Things to know about construction defect reform

In February 2015, Governor Sandoval signed into law AB 125, a bill containing broad reforms to construction defect litigation. It includes the following critical changes to Chapter 40 which governs construction defect claims: elimination of the attorney’s fees “entitlement” under NRS Chapter 40; changes the statute of repose to six years without exception; limits the definition of a constructional defect; increases the requirements homeowners must meet to bring a claim; eliminates common defect notices; prevents HOAs from bringing claims not involving common areas; allows for pre-litigation offers of judgment; limits a subcontractor’s contractual duty to defend and indemnify claims; and sets requirements for certain owner controlled insurance policies.

The first significant change to the law is the redefinition of what constitutes a “constructional defect.” The previous definition was very broad and allowed a claim for any building code violation, regardless of whether or not the condition was dangerous or damaged property. That definition allowed allegations of construction defects when there was no actual damage to the property.

AB 125 changes the definition of constructional defect to require actual damage to property. Under Section 6 of AB 125, a “constructional defect” is now defined as a defect which presents an unreasonable risk of injury to a person or property; or which is not completed in a good and workmanlike manner and proximately causes physical damage to the residence, an appurtenance or the real property to which the residence or appurtenance is affixed.

The revised definition suggests that the law now requires evidence that the defective work actually caused damage to the residence or some addition or improvement to the residence.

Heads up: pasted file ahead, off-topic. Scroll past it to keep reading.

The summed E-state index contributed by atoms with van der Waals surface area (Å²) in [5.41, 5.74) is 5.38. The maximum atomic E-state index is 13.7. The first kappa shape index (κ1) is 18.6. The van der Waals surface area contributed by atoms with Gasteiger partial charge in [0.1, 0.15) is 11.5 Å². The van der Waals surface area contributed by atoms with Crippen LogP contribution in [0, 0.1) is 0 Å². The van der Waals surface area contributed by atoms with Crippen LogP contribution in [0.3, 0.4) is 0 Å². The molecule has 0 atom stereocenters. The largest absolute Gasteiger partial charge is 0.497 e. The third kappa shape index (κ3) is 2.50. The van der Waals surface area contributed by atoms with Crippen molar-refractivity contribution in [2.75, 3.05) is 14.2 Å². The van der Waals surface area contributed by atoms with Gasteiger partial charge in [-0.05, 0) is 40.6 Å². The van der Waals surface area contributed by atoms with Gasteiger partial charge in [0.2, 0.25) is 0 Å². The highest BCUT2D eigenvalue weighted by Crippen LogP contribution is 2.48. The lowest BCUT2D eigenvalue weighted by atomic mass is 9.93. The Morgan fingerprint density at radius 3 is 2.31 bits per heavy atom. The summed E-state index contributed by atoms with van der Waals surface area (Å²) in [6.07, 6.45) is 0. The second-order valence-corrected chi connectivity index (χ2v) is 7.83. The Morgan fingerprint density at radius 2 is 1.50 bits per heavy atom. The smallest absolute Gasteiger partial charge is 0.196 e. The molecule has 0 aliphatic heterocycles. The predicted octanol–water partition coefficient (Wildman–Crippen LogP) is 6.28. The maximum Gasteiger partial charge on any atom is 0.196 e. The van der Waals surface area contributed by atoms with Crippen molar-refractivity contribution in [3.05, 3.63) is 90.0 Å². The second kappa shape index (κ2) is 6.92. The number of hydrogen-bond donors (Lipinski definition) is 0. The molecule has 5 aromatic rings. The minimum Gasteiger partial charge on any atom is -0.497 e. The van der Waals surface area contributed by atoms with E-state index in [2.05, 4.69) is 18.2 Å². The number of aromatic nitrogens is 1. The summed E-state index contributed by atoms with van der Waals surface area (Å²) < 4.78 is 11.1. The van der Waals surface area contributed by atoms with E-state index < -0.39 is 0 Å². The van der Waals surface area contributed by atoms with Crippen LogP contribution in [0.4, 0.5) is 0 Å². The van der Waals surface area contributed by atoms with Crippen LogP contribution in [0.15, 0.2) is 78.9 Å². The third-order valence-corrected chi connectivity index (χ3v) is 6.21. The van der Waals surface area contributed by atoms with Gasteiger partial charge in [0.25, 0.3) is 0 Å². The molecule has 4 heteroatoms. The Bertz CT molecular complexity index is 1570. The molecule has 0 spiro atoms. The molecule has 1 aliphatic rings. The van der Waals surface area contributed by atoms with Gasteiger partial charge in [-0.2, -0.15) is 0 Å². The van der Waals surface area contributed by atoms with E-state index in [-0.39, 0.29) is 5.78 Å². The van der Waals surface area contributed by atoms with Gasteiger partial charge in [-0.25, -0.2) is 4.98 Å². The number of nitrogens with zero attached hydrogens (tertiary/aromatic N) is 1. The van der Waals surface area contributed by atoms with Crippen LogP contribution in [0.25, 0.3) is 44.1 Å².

A second significant reform made by AB 125 is change to the statue of repose. The statute of repose is basically the time period allowed to bring a claim for a constructional defect. Under the previous law, the statute of repose for claims against a builder or designer depended upon the nature of the alleged deficiency. The law now provides a single six-year statute of repose for all construction defect claims. This applies regardless of the whether the defect was known or hidden. Importantly, the six-year statue of repose also applies to claims that a defect was fraudulently concealed.

Another significant change is to the ability of homeowners to recovery attorney’s fees. Importantly, AB 125 eliminates attorney’s fees as an element of recovery in a construction defect action. Chapter 40 previously allowed the homeowners to recover all attorneys’ fees as an “entitlement.” Homeowners will still be able to recover fees under certain circumstances and under other applicable laws. However, the ability to recover such fees in construction defect actions is no longer automatic. Therefore, the ability of homeowners to fund construction defect litigation will be an important consideration in bringing such claims.

Another significant change in the law directly impacting homeowners is the requirement that home warranties be exhausted prior to bringing a claim. Under the prior law, a claimant was required to “diligently pursue” but not exhaust a claim that is covered by a home warranty before sending a notice of a defect to a builder.

The changes to the act have been and will continue to be analyzed and debated both sides. However, the reforms are significant and radically change the process for bringing and litigating constructional defect claims and homeowner’s obligations with regard to bringing such claims. It is critical for building professionals in the housing industry to have a basic understanding of the reforms and educate themselves as to the impact those reforms have on their building trade.

Caryn S. Tijsseling is an attorney with the legal firm of Lemons, Grundy & Eisenberg in Reno.


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